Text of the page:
The Intimidator moves into striking position
(September 10, 2000)
Dale Earnhardt's second place
finish Saturday draws him closer to Bobby Labonte and the points lead.
Heading into the stretch run of the NASCAR Winston Cup
Series schedule, point leader Bobby Labonte looks in his rearview mirror and sees it
filled with visions of The Intimidator.
Dale Earnhardt, gunning to win what would be a record
eighth driving title, got a major boost with a second-place finish in the Chevrolet Monte
Carlo 400 at Richmond International Raceway on Saturday night.
"This was just the kind of race we needed," said
Earnhardt, whose finish helped him surge into second place in the standings and cut 47
points from Labonte's cushion.
With nine races left in the season, Earnhardt now finds
himself 158 points behind Labonte. Dale Jarrett, the defending champion, has slipped from
second to third and is six points behind Earnhardt.
Needless to say, Earnhardt knows the chase for the
championship is far from finished.
"We can mathematically win it," he said with a sly
grin when asked about his chances of overtaking Richard Petty for the all-time lead in
NASCAR Winston Cup Series titles.
Earnhardt doesn't have to look far to find instances of where
history supports him with examples of late-season rallies that produced championships.
Probably the most famous comeback occurred in 1992, when Alan
Kulwicki charged from 143 points back with 10 races left to win the title by 10 points,
the closest margin in the circuit's history.
And in 1996, Jeff Gordon lost the points lead with three
races remaining and Terry Labonte went on to his second career title.
The man on the move late in NASCAR 2000 is Earnhardt, who
less than a month ago was 237 points off the lead. But he has responded with four
consecutive top-10 finishes, pushing his total to 20 for the season. No one on the circuit
Earnhardt's surge is capturing the attention of the fans and
"Dale and his team have done their job," said
Gordon, Saturday night's winner. "They're working well this year and they want that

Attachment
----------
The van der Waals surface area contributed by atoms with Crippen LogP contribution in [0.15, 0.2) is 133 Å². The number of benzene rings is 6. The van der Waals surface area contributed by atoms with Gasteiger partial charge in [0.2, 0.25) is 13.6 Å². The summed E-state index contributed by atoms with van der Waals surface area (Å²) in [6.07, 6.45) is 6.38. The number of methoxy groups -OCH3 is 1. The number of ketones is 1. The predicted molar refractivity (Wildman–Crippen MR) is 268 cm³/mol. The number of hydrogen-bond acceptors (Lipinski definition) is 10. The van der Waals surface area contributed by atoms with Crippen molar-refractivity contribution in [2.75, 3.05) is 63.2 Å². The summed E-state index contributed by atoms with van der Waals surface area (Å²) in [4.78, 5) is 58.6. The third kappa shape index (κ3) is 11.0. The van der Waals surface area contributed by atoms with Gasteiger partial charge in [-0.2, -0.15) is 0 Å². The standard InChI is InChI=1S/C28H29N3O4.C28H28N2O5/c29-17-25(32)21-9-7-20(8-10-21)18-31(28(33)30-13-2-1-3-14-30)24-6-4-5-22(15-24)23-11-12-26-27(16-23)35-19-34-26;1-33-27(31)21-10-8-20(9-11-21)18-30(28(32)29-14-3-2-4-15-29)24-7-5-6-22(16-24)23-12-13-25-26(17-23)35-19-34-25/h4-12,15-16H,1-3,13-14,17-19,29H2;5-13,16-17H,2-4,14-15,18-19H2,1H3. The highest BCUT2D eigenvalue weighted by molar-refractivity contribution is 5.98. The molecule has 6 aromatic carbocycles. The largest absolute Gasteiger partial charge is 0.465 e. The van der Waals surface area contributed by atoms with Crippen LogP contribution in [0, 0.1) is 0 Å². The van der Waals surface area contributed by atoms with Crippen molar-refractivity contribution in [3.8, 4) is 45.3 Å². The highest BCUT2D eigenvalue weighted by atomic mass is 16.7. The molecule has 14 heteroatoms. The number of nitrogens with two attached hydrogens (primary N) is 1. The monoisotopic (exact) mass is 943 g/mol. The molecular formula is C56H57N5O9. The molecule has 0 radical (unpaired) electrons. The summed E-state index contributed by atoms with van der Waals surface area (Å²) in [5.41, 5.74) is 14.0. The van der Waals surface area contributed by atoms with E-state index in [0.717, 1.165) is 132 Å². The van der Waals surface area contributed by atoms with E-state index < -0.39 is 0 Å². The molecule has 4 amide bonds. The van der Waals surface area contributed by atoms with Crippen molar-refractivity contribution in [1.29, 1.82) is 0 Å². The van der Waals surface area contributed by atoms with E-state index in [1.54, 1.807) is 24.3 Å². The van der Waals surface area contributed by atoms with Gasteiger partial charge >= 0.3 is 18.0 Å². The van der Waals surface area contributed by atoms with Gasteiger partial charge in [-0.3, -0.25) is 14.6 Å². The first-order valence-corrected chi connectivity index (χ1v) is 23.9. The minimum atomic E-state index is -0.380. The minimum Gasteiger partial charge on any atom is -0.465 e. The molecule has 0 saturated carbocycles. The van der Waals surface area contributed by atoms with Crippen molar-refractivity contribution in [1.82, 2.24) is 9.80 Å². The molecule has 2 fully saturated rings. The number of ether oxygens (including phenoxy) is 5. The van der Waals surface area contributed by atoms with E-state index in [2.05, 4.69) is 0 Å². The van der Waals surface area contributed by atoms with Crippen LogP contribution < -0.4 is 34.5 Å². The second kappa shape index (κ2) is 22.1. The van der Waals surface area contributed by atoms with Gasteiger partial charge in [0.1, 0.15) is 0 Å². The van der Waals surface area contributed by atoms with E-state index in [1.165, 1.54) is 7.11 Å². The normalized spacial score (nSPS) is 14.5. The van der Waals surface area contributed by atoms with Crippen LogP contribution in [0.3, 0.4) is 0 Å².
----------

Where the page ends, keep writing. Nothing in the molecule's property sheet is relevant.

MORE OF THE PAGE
eighth championship. They're making it interesting, and it's good for the sport."
But it's not necessarily good for Labonte and Jarrett.
Labonte had gained points on his closest pursuers in four of
the five races that preceded Richmond, and he looked capable of contending for the victory
in the late stages until a faulty power-steering pump relegated him to a 15th-place
"We might finish 10th in the points before the year is
over," Labonte said. "You never know. But we know that we're going to give our
best from here on out."
Jarrett, 111 points off the lead when the night started, fell
victim to a cut tire early in the race, slapped a concrete retaining wall and limped home
to a 31st-place finish.
"Just not a good night," Jarrett lamented.
"These are the kinds of things you can't have happen if you're going to win a
championship, but we'll keep trying."
Earnhardt started 22nd and never led, but he charged from
sixth to second after the race went back to green following the final caution period with
15 laps remaining. Earnhardt powered his way into second with three laps left and trimmed
an 8-car-length deficit down to about 30 feet by the time the race ended, but he wasn't
about to complain about coming up just short of a victory.
"It was a good day for us," Earnhardt said.
"Bobby and Dale had a few problems, so we gained a few on them. But now we need to
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